It is pointed out that during this discussion the fuel quantity supplies to the furnace is maintained constant. The total heat absorption to the stream generator is not changed but is relocated between furnace wall absorption and superheater absorption. Since a known quantity of heat in the form of fuel and preheated air is placed into the furnace, this heat must either remain in the gases as they leave the furnace or be transferred to the furnace walls. Accordingly a measure of the gas temperature leaving the furnace is indicative of the amount of heat transferred to the furnace walls. Other parameters which could be used to measure the effectiveness of the furnace heat absorption would include measurements of the superheater steam temperature. During start-up operation this may be ineffective, particularly before steam flow starts. During low load operation it is ineffective because of the low velocities of steam and high thermal inertia of the pressure parts as compared to the low steam flow. Accordingly, if it is desired that the superheater outlet temperature be used as the parameter to be controlled, it is recommended that this parameter be regulated by adjusting the furnace gas outlet temperature set point so as to permit a tight control loop around the furnace outlet temperature.
Accordingly, a temperature sensor 72 is located to measure the temperature of gases leaving the furnace. This emits a control signal indicative of the measured furnace outlet temperature through control line 74 to comparison point 76. A set point 78 indicative of the desired furnace wall outlet temperature is compared to this signal, with an error signal passing through control line 80 indicative of a temperature error between the desired and actual. This control signal passes through controllers 82, 84, and 86 which are operatively connected to dampers 60, 62, and 64 for the regulation of air through the corresponding ducts.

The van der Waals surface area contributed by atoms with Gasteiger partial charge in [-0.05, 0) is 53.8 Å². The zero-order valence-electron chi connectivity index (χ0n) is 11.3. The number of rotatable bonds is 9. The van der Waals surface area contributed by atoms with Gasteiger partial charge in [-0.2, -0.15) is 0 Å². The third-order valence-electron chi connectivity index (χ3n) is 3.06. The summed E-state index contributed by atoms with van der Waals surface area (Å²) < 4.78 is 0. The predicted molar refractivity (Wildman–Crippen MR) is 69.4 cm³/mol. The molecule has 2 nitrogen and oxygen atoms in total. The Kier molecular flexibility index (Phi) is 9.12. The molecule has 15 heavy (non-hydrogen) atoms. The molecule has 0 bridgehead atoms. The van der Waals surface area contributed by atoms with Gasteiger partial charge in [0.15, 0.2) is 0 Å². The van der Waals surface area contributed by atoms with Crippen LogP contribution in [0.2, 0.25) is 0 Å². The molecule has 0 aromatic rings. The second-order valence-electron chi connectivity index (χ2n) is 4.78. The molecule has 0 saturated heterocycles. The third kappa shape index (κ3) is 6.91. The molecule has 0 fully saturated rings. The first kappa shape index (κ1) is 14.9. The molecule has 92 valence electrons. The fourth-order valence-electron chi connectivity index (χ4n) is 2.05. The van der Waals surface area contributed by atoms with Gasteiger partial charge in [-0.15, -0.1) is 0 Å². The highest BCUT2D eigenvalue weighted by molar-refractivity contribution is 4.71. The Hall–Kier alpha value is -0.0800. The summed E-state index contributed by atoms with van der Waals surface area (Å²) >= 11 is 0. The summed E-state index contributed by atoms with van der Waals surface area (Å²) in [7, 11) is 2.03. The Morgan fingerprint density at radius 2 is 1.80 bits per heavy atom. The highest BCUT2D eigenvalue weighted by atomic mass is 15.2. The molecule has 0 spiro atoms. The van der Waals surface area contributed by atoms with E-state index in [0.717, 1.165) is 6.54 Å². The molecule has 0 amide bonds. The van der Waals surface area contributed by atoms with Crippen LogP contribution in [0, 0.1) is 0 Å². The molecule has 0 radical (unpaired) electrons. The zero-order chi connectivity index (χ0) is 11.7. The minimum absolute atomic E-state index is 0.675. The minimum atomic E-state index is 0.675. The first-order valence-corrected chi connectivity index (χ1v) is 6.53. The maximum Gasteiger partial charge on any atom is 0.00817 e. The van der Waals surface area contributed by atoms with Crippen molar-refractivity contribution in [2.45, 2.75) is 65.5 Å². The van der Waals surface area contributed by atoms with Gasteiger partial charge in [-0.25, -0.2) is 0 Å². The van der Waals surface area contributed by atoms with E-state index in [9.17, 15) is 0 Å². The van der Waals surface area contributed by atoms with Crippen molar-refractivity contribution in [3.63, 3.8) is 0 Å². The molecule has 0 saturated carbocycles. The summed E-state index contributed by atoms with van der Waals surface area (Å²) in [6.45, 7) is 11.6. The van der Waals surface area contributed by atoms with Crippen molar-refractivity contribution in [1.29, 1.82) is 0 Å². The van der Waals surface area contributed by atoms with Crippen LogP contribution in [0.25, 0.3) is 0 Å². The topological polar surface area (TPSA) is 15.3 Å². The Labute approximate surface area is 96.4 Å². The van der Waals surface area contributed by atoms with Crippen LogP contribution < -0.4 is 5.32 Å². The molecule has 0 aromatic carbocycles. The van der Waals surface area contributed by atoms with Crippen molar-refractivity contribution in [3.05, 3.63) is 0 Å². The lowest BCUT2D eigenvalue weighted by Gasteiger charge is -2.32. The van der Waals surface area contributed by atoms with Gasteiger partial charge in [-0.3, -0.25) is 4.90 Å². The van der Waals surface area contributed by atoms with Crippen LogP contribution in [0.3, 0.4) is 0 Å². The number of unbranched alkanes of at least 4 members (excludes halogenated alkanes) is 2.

With fuel being burned in the lower burner 32, signal inverters 88 and 90 are used in the other two controllers. Accordingly, a control signal which moves damper 60 in one direction would move damper 62 and 64 in the opposite direction. If desired, damper 62 may be manually locked in a fixed position so that the control operates to vary the ratio of air flow between ducts 48 and 52.
As illustrated, the air introduced remote from the fuel is introduced at a location in the furnace above the fuel. This is the ideal arrangement since it minimizes the mixing of the remotely introduced air with the combustion gases. The invention is, however, operative with the fuel being introduced at a location above the remote introduction of air with some decrease in its efficacy because of mixing of the air as it passes upwardly through the furnace.